“This order sent a very clear message to the Imperial dictators at the Obama White House, In Your Face!”
A federal appeals court rebukes his immigration order
“…The Fifth Circuit decision vindicates the rule of law and shows again how Mr. Obama is exceeding his legal authority. But it is also a tragedy for immigrants who Mr. Obama teased with his illegal legalization. After last year’s election, many GOP leaders believed they had a chance to pass reform that addressed specific immigration problems—for farm or high-tech workers, for example.
But by acting on his own Mr. Obama poisoned the politics of immigration reform for the rest of his tenure. Republicans who favor reform have no chance to bring along angry back-benchers who have zero trust in the President to follow any immigration reform that Congress passes. This may have been part of Mr. Obama’s plan, letting him take sole political credit among Hispanic voters for legalizing 4.3 million while causing Republicans to again seem anti-immigrant.
Mr. Obama could have avoided this mess if he had recalled his law classes on the separation of powers…”
BREAKING: Fifth Circuit Court of Appeals Court Rules with 26 States Challenging Obama’s Executive Immigration ActionPosted: May 26, 2015
The three-judge panel ruled that the executive action, which would grant an estimated 4.7 million undocumented immigrants relief from deportation, should stay on hold while the states work to overturn it.
Bills hampered by university leaders’ resistance, even in gun-friendly states
Of the 15 “campus carry” bills introduced earlier this year, none has passed.
“Nathan Scott, a former student at Florida State University who was shot in the leg in the school’s library by a gunman last November, said that having a gun would have helped him defend himself.”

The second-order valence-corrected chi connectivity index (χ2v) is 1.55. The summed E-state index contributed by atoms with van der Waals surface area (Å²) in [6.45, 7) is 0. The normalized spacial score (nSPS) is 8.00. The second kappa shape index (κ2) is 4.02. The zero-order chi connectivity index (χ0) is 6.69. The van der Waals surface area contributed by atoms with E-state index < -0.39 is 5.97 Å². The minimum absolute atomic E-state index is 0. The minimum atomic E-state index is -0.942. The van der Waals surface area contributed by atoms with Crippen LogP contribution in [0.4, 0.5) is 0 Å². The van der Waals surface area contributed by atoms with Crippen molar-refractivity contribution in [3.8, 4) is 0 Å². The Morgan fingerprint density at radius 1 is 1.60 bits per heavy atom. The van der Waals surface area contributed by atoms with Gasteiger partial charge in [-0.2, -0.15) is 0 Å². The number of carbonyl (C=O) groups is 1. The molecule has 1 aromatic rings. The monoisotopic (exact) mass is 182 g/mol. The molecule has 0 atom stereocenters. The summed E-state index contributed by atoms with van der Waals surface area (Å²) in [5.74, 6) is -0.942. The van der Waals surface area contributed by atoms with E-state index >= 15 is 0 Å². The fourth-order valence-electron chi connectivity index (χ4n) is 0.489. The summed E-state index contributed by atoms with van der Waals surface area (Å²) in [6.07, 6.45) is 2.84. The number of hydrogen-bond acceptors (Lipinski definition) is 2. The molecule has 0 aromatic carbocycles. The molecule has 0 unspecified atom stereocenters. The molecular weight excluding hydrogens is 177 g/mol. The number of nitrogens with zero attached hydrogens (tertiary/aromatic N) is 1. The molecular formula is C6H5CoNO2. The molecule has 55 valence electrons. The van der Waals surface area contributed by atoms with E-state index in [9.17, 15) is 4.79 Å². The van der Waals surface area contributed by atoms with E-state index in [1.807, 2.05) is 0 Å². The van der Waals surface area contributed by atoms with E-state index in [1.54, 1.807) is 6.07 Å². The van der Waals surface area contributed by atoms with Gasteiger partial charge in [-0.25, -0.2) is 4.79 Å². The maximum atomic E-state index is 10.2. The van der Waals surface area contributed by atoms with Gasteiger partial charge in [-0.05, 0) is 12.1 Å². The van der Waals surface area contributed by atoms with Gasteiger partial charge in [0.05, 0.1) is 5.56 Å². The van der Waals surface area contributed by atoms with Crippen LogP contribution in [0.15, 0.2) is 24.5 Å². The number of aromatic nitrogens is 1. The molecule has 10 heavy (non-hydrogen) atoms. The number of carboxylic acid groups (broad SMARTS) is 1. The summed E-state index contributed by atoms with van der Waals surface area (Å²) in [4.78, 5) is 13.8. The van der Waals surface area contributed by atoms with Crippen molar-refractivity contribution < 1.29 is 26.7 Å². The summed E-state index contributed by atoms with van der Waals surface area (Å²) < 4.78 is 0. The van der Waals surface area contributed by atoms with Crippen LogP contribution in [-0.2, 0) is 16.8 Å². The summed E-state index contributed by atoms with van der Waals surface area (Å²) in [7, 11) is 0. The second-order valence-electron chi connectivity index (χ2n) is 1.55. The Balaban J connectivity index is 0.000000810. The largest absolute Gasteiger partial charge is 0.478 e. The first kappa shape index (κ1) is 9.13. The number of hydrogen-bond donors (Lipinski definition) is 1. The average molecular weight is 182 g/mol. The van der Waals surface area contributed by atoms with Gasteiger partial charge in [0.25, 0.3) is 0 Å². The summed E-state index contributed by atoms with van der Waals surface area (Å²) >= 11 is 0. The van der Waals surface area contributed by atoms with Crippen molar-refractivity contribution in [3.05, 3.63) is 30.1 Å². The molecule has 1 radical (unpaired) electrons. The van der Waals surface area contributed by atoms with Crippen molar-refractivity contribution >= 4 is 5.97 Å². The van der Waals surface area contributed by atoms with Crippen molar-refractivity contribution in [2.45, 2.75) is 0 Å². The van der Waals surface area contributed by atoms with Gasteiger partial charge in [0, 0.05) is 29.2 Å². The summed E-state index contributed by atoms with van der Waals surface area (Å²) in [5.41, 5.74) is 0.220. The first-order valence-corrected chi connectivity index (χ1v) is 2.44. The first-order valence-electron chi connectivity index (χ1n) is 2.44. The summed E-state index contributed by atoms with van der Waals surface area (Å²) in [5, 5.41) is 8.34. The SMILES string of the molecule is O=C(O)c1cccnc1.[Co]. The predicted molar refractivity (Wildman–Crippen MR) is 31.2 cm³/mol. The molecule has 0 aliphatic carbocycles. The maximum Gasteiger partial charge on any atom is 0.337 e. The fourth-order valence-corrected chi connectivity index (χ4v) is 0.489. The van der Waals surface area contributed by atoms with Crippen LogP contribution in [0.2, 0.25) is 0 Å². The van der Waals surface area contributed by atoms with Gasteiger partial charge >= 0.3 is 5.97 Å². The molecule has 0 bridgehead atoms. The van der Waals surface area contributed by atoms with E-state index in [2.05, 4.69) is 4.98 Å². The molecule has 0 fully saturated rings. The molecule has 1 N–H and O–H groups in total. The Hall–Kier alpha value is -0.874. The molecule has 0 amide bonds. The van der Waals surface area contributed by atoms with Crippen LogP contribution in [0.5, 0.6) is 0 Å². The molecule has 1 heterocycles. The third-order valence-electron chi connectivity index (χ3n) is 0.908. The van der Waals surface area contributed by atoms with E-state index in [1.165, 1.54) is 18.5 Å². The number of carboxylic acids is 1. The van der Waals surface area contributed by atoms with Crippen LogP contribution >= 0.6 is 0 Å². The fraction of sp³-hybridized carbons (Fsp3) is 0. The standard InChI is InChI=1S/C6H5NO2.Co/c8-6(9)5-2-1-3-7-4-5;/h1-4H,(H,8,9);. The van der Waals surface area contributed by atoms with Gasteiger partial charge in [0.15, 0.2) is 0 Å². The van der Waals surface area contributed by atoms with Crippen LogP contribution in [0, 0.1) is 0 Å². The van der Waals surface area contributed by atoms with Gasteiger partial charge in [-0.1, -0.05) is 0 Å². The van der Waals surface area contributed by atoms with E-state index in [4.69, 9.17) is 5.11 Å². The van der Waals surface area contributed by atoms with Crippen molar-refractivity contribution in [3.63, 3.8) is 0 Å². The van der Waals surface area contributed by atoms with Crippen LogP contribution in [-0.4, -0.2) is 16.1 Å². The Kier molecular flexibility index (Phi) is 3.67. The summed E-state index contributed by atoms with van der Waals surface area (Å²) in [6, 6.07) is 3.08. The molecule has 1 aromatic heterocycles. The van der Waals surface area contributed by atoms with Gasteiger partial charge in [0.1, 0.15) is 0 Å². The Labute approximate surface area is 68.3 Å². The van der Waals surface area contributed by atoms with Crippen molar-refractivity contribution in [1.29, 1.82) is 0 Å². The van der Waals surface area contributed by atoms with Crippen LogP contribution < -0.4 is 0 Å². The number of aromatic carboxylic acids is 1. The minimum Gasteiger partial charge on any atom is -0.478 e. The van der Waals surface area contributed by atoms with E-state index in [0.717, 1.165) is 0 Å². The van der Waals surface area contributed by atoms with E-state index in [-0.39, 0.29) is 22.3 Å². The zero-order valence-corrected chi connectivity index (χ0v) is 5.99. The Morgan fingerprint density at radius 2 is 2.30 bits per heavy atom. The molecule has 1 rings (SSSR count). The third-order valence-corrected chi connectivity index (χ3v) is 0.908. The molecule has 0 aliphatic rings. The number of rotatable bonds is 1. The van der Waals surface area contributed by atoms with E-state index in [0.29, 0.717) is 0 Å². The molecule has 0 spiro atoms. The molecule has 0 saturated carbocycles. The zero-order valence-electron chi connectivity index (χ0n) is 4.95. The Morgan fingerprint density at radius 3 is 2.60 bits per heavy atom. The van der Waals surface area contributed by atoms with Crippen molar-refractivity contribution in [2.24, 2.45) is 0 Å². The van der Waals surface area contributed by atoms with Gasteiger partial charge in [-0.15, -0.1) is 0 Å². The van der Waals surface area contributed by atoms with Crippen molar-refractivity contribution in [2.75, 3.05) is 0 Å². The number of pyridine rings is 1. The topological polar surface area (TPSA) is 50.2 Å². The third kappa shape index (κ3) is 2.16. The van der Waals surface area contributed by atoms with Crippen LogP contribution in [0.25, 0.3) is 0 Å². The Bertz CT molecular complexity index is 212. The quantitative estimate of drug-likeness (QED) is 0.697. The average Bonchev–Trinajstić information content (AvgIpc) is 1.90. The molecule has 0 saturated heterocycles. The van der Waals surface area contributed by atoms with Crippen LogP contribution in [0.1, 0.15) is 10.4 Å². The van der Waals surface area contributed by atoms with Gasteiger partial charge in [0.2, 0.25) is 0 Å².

Measures in 11 states have already effectively died, including in Florida, where gun-rights supporters had high hopes before two bills stalled before reaching floor votes.
And on Thursday, the Nevada senate defeated an 11th-hour move to tuck campus carry into a broader firearms measure, likely dooming the effort this year. Bills in at least two other states are expected to fail soon as well.
“If I had been armed, I would have shot the killer before he shot me, absolutely. It’s ridiculous that students aren’t able to carry.”
— Nathan Scott
Attention is now focused on lawmakers in Texas, who could vote to expand campus carry soon, in the waning days of the legislative session. A win in Texas, which could come as early as next week, could help keep the effort alive and provide momentum heading into 2016.
“Permit holders are more law-abiding than the general public, and there’s just no reason their constitutional rights should stop at the borders of a college or university.”
— Jennifer Baker, a spokeswoman for the National Rifle Association
The push to allow those with concealed-carry permits to carry firearms on campus picked up following the 2007 massacre at Virginia Tech University, in which 33 people, including the gunman, were killed.
The National Rifle Association and other gun-rights groups say students should have had the ability to defend themselves with firearms.
“Advocates of looser laws concerning guns on college campuses say that students trained with a gun would be better positioned to fend off a host of potential crimes, from sexual assaults to a Virginia Tech-style mass shooting.”
The U.S. Supreme Court, in its seminal 2008 ruling called District of Columbia v. Heller, found that the Second Amendment protects one’s right to possess a gun inside the home for self-defense. But the court didn’t say precisely when that right can be exercised in public. Since then, lower courts have wrestled with how to apply the Heller ruling to gun bans in public places, and legal experts think the Supreme Court will likely take up the question in another case before too long. Read the rest of this entry »
BREAKING NEWS – The Republican-led Senate blocked a House bill early Saturday that would have ended the National Security Agency’s bulk of collection on domestic phone records.